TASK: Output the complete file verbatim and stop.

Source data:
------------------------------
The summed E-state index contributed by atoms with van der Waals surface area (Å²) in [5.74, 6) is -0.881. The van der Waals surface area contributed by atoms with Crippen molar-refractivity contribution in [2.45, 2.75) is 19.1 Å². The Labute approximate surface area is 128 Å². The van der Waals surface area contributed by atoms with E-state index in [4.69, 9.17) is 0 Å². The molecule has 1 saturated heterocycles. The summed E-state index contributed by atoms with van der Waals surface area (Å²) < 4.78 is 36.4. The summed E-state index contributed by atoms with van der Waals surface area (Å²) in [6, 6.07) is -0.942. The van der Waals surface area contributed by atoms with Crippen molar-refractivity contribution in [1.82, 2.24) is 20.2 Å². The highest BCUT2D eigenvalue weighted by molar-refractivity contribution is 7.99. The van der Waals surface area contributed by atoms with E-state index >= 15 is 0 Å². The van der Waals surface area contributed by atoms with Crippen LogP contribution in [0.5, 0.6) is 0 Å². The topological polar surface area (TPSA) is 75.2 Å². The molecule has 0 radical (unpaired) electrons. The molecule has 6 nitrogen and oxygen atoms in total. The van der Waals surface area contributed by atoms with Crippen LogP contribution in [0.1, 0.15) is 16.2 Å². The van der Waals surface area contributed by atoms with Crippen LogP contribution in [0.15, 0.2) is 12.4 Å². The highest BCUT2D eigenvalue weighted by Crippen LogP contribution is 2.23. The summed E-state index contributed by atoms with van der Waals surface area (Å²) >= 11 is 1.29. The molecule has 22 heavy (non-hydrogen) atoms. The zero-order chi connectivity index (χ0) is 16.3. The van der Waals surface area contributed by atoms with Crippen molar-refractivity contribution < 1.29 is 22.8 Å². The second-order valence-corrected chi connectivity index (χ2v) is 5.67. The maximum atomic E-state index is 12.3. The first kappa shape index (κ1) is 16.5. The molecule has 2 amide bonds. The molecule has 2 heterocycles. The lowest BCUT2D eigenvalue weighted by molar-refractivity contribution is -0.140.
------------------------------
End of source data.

The summed E-state index contributed by atoms with van der Waals surface area (Å²) in [5.74, 6) is -0.881. The van der Waals surface area contributed by atoms with Crippen molar-refractivity contribution in [2.45, 2.75) is 19.1 Å². The Labute approximate surface area is 128 Å². The van der Waals surface area contributed by atoms with E-state index in [4.69, 9.17) is 0 Å². The molecule has 1 saturated heterocycles. The summed E-state index contributed by atoms with van der Waals surface area (Å²) < 4.78 is 36.4. The summed E-state index contributed by atoms with van der Waals surface area (Å²) in [6, 6.07) is -0.942. The van der Waals surface area contributed by atoms with Crippen molar-refractivity contribution in [1.82, 2.24) is 20.2 Å². The highest BCUT2D eigenvalue weighted by molar-refractivity contribution is 7.99. The van der Waals surface area contributed by atoms with E-state index >= 15 is 0 Å². The van der Waals surface area contributed by atoms with Crippen LogP contribution in [0.5, 0.6) is 0 Å². The topological polar surface area (TPSA) is 75.2 Å². The molecule has 0 radical (unpaired) electrons. The molecule has 6 nitrogen and oxygen atoms in total. The van der Waals surface area contributed by atoms with Crippen LogP contribution in [0.1, 0.15) is 16.2 Å². The van der Waals surface area contributed by atoms with Crippen LogP contribution in [0.15, 0.2) is 12.4 Å². The highest BCUT2D eigenvalue weighted by Crippen LogP contribution is 2.23. The summed E-state index contributed by atoms with van der Waals surface area (Å²) >= 11 is 1.29. The molecule has 22 heavy (non-hydrogen) atoms. The zero-order chi connectivity index (χ0) is 16.3. The van der Waals surface area contributed by atoms with Crippen molar-refractivity contribution < 1.29 is 22.8 Å². The second-order valence-corrected chi connectivity index (χ2v) is 5.67. The maximum atomic E-state index is 12.3. The first kappa shape index (κ1) is 16.5. The molecule has 2 amide bonds. The molecule has 2 heterocycles. The lowest BCUT2D eigenvalue weighted by molar-refractivity contribution is -0.140.